The University of Utah's Independent Student Voice

The Daily Utah Chronicle

The University of Utah's Independent Student Voice

The Daily Utah Chronicle

The University of Utah's Independent Student Voice

The Daily Utah Chronicle

Write for Us
Want your voice to be heard? Submit a letter to the editor, send us an op-ed pitch or check out our open positions for the chance to be published by the Daily Utah Chronicle.
@TheChrony
Print Issues
Write for Us
Want your voice to be heard? Submit a letter to the editor, send us an op-ed pitch or check out our open positions for the chance to be published by the Daily Utah Chronicle.
@TheChrony

Night with NFL encourages faith in God

By Sunny Nielsen

Praying, Bible studies and giving everything to God helped the Pittsburgh Steelers win Super Bowl XL, said Jeff Hartings, guard for the team.

Faith in God is an important aspect of the careers and daily lives of several National Football League players, said professional athlete and U alumnus Luther Ellis at a presentation on April 8 in the Union Ballroom.

“God placed us here for a reason, and for some of us it is not just to play football,” Ellis said.

Ellis was drafted by the Detroit Lions after playing for the Utes and said he found Christ during his second year in the NFL. He shared how his beliefs have helped him in his life and throughout his career.

“I feel very blessed to have been involved in this community and the NFL,” Ellis said.

Hartings, who also played professional football for Detroit, said he could relate to Ellis’ story.

“Jesus helped me with my life, my career and my marriage,” he said. “In college, the only thing that mattered to me was being picked first in the NFL draft and having a big signing bonus,” Hartings said. “I wanted the money until I realized that the material things were not making me happy.”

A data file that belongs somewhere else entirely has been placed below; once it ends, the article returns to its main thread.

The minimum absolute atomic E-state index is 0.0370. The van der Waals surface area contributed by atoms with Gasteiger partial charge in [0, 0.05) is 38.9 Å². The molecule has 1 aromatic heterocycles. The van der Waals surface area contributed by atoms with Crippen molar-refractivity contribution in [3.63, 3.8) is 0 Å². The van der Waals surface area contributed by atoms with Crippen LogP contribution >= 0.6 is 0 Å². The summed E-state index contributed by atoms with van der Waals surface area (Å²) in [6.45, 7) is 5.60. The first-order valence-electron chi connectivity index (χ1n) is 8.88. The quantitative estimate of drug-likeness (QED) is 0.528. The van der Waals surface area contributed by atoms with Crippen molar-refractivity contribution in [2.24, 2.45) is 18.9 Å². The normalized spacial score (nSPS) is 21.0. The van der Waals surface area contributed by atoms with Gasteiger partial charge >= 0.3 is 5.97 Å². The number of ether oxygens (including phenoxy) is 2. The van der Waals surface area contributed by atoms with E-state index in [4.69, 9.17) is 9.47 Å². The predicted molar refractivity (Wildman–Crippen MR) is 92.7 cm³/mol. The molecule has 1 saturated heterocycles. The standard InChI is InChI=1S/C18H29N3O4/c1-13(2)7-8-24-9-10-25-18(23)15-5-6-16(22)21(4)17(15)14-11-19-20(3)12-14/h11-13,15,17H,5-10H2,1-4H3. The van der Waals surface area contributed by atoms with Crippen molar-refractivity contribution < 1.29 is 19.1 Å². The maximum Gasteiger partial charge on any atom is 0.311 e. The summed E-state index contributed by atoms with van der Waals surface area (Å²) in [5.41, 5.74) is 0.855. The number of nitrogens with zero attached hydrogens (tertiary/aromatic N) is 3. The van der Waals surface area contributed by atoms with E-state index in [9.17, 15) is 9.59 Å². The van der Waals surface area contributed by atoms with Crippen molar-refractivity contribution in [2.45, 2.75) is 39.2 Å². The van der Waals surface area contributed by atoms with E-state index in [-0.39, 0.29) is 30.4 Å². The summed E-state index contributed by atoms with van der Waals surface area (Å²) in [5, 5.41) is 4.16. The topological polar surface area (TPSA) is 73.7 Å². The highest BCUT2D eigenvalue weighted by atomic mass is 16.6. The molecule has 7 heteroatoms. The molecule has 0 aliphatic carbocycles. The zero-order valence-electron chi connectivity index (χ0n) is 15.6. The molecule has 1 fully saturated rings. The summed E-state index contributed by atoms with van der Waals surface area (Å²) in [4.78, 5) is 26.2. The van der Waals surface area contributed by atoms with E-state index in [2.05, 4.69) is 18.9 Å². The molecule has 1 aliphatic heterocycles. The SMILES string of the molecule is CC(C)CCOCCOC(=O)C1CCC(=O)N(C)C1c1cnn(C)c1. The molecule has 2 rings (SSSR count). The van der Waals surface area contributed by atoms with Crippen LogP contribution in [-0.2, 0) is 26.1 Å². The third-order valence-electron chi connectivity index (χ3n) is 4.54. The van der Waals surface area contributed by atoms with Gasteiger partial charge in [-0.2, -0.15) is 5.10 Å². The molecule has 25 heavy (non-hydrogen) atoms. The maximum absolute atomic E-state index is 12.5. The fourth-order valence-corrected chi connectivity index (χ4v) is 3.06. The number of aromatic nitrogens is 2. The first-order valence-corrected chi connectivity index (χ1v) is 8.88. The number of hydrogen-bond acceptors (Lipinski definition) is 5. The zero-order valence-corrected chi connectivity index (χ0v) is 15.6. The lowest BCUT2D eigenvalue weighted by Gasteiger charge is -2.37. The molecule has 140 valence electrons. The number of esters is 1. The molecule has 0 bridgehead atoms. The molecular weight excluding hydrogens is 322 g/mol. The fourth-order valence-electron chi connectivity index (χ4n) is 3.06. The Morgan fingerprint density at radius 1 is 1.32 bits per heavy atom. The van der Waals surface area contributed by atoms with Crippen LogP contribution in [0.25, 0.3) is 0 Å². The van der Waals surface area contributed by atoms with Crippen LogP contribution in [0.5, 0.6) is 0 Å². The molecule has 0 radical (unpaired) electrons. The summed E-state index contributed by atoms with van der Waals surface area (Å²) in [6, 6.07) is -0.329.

Ellis invited him to his first Bible study.

“I always thought God was like a rabbit’s foot-always there when you needed him,” Hartings said.

He said that he started realizing he was missing something very important in his life and that it was God.

After being traded to the Pittsburgh Steelers, Hartings and his family moved their offseason home to Salt Lake City to join Ellis in starting a new nondenominational church called “The K2 Church.”

Tony Dungy, head coach for the Indianapolis Colts, said he found God unexpectedly during training camp in his second year in the NFL.

“I got sick a few days before Pittsburgh Steelers’ training camp started and the doctor told me I could not practice until I got better,” he said. “I missed three weeks of camp.”

During those weeks, Dungy said he decided to give everything to God and let him decide his future. Dungy was not cut from the Steelers and played that following season.

“People think that playing and coaching in the NFL is the best thing, but we face the same type of problems normal people do,” he said.

“I have coached for 26 years in the NFL, and I want my players to understand they need to put everything into Christ,” Dungy said.

Whitney Glick, a sophomore in exercise and sport science, said she was surprised to learn that NFL stars struggle with the same problems as regular people.

“I could relate to Luther Ellis and his speech especially since I play football at the U,” said Travis LaTendresse, a wide receiver who finished his football career this year and is a graduate student in exercise and sport science. “His speech made me realize that God plays an important role in my career and future.”

Jason Ross, a senior in business management, said the stories were inspirational.

The event was sponsored by the Campus Crusade for Christ, Wasatch Hills Seventh-day Adventist Church and Standing Together, a coalition of evangelical churches in Utah.

Christopher Peddecord

Pittsburgh Steelers center Jeff Hartings reflects on trials of faith during his time in the NFL at the Union Ballroom on Saturday night.

Leave a Comment

Comments (0)

The Daily Utah Chronicle welcomes comments from our community. However, the Daily Utah Chronicle reserves the right to accept or deny user comments. A comment may be denied or removed if any of its content meets one or more of the following criteria: obscenity, profanity, racism, sexism, or hateful content; threats or encouragement of violent or illegal behavior; excessively long, off-topic or repetitive content; the use of threatening language or personal attacks against Chronicle members; posts violating copyright or trademark law; and advertisement or promotion of products, services, entities or individuals. Users who habitually post comments that must be removed may be blocked from commenting. In the case of duplicate or near-identical comments by the same user, only the first submission will be accepted. This includes comments posted across multiple articles. You can read more about our comment policy here.
All The Daily Utah Chronicle Picks Reader Picks Sort: Newest

Your email address will not be published. Required fields are marked *